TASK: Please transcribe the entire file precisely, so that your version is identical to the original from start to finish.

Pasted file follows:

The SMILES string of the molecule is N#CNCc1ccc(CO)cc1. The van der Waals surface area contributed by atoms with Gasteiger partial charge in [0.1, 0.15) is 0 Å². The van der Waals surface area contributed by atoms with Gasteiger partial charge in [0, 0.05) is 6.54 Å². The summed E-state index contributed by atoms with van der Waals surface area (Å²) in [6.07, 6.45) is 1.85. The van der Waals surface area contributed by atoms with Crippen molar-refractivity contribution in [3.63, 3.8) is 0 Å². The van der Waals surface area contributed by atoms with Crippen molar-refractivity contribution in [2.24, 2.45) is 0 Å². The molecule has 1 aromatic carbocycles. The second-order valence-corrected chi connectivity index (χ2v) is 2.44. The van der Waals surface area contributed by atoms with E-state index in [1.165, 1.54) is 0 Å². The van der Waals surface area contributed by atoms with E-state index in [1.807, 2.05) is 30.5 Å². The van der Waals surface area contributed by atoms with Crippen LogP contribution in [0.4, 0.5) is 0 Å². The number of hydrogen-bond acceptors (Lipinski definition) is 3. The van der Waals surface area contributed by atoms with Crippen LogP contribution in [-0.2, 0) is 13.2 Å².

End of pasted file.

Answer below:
The SMILES string of the molecule is N#CNCc1ccc(CO)cc1. The van der Waals surface area contributed by atoms with Gasteiger partial charge in [0.1, 0.15) is 0 Å². The van der Waals surface area contributed by atoms with Gasteiger partial charge in [0, 0.05) is 6.54 Å². The summed E-state index contributed by atoms with van der Waals surface area (Å²) in [6.07, 6.45) is 1.85. The van der Waals surface area contributed by atoms with Crippen molar-refractivity contribution in [3.63, 3.8) is 0 Å². The van der Waals surface area contributed by atoms with Crippen molar-refractivity contribution in [2.24, 2.45) is 0 Å². The molecule has 1 aromatic carbocycles. The second-order valence-corrected chi connectivity index (χ2v) is 2.44. The van der Waals surface area contributed by atoms with E-state index in [1.165, 1.54) is 0 Å². The van der Waals surface area contributed by atoms with E-state index in [1.807, 2.05) is 30.5 Å². The van der Waals surface area contributed by atoms with Crippen LogP contribution in [0.4, 0.5) is 0 Å². The number of hydrogen-bond acceptors (Lipinski definition) is 3. The van der Waals surface area contributed by atoms with Crippen LogP contribution in [-0.2, 0) is 13.2 Å².